Straw bale construction

Straw bale workshop – recap

Four days have past without me working with straw, mud, or render. My clothes and shoes are clean again and I get my physical workout through my normal fitness routine. What has changed? I feel a different connection to buildings now. I walk past at least one construction side every day and I look at it differently: what materials do they use? What does the frame look like? What about the walls? I even caught myself short of lecturing my son’s teacher when she told me about a building project.

I never would have thought that four days of building someone else’s house would have such an impact on my thinking. It’s been a rewarding experience and I hope I can sustain my enthusiasm for building a house for years to come.

There are two things I want to recap from the straw bale workshop:
Firstly, what a building workshop with volunteers involves.
Secondly, if straw bales are a potential building material for me.

 

Building a house with volunteers

The obvious question here is: what does people motivate to pay money to build someone else’s house? I had to answer this question for myself as well. Why do I pay money for getting dirty and tired each day? Now that the workshop is over my answer remains the same: the workshop gave me the opportunity to learn hands-on what building with straw and mud is. I can do all the research at my desk but having seen and done the work gives me a different understanding of the material.

Participating in a building workshop is also different from helping out friends. The builders at the workshop were experienced instructors who were keen on sharing their skills and discussing techniques. There was no secrecy about the build. As volunteers we always had the opportunity to ask questions. We had daily briefings and guests: the architect of the house came, the plumber was there, the carpenter, the electrician, and the owner. Throughout the duration of the workshop no one ever created any potential stress factors. All these little factors resulted in a very communal atmosphere at the building side. We joked around as much as we helped each other.

Thinking ahead for our future build I wonder how this good vibe can be sustained for a long period of time. The straw bale workshop now was only dour days long. There are workshops of one to two weeks. I wonder how much thought and planning must go into motivating people to work productively and have fun for that amount of time. There will come a time when I will be on the receiving side again. And one day I will be the host.

 

Building a house of straw

The three little pigs

Whenever I told people I was going to do a straw bale workshop I heard referrals to the story of the three little pigs. The bad wolf came and blew down the house of straw first.

I’ll be honest, on day one and two of the workshop this story kept popping back into my head. We stacked up the straw bales on these days which formed the outside walls. We were able to push and pull the bales and walls around quite a bit – some with body weight alone, some needed a large hammer. The walls didn’t look very stable to me at all. I was waiting for the wolf to come to blow it all down.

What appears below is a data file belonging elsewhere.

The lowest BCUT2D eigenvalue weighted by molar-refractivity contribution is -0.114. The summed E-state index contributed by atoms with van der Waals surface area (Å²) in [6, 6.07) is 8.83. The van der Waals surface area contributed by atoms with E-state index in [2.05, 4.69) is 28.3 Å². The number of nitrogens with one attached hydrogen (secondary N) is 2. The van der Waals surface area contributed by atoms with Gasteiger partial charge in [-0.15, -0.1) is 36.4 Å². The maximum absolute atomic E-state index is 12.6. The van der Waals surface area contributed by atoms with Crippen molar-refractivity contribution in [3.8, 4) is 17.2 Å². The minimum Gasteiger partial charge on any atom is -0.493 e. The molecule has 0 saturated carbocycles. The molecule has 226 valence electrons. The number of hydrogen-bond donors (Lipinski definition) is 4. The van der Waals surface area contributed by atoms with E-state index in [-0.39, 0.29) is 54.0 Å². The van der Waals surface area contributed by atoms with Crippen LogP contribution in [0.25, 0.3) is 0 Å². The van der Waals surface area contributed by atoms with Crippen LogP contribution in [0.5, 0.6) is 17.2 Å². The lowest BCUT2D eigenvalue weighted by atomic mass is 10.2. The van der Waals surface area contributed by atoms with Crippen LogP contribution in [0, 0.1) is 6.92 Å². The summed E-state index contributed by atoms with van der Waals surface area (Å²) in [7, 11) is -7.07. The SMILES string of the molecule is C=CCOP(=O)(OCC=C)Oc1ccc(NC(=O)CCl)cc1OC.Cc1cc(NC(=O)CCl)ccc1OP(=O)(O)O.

On day three however I learned what the little pig in its house of straw had forgotten: render. We learned that each square meter of straw wall will be covered with approximately 45 kg of render in the end, inside and outside. Without doing the exact maths: that’s a lot of weight. The bad wolf would have to do a lot of huffing and puffing to move that.

Straw as insulation

The other experience I had was that I felt how insulating straw can be. When I carried a bale or when I leaned on one I felt my body temperature being reflected. I didn’t even need to think about how long straw has been used as building and insulation material. I could feel it right there and then. It reassured me that this house is going to be warm.

There are, of course, a number of factors to consider when building with straw. The robustness and the insulation stuck out for me this time. If someone asks me now if I would I build with straw my answer can only be: YES!

 

One final remark

I highly recommend this type of workshop to anyone interested in natural building materials. It is a very rewarding and interesting experience. There is only so much you can research and study; first hand experience remains the best teacher. And if you find a group of people who share your passion for sustainable buildings – that’s just gold!

 

Resources

for straw bale workshops in NSW, Australia check out these companies:

Viva Living Homes (the organisers of this workshop)

Huff ‘n’ Puff Strawbale constructions

Strawtec

I will add more resources for straw bale and other construction methods over time to my side.

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